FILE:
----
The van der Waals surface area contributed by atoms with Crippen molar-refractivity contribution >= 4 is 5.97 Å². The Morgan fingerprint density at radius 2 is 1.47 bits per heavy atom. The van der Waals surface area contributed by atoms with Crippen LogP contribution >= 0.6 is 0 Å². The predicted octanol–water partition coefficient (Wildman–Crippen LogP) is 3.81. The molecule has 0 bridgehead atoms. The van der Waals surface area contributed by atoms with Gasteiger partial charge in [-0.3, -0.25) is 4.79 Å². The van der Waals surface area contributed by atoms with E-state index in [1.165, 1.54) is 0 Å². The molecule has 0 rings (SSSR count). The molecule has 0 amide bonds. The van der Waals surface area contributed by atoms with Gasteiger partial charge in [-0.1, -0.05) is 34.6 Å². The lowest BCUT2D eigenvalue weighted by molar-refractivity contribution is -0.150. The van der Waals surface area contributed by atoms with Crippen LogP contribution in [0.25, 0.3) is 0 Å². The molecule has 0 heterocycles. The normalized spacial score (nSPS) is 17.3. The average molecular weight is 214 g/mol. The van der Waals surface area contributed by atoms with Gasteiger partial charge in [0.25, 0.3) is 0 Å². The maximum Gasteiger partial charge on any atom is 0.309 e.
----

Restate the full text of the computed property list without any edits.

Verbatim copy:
The van der Waals surface area contributed by atoms with Crippen molar-refractivity contribution >= 4 is 5.97 Å². The Morgan fingerprint density at radius 2 is 1.47 bits per heavy atom. The van der Waals surface area contributed by atoms with Crippen LogP contribution >= 0.6 is 0 Å². The predicted octanol–water partition coefficient (Wildman–Crippen LogP) is 3.81. The molecule has 0 bridgehead atoms. The van der Waals surface area contributed by atoms with Gasteiger partial charge in [-0.3, -0.25) is 4.79 Å². The van der Waals surface area contributed by atoms with E-state index in [1.165, 1.54) is 0 Å². The molecule has 0 rings (SSSR count). The molecule has 0 amide bonds. The van der Waals surface area contributed by atoms with Gasteiger partial charge in [-0.1, -0.05) is 34.6 Å². The lowest BCUT2D eigenvalue weighted by molar-refractivity contribution is -0.150. The van der Waals surface area contributed by atoms with Crippen LogP contribution in [0.25, 0.3) is 0 Å². The molecule has 0 heterocycles. The normalized spacial score (nSPS) is 17.3. The average molecular weight is 214 g/mol. The van der Waals surface area contributed by atoms with Gasteiger partial charge in [0.25, 0.3) is 0 Å². The maximum Gasteiger partial charge on any atom is 0.309 e.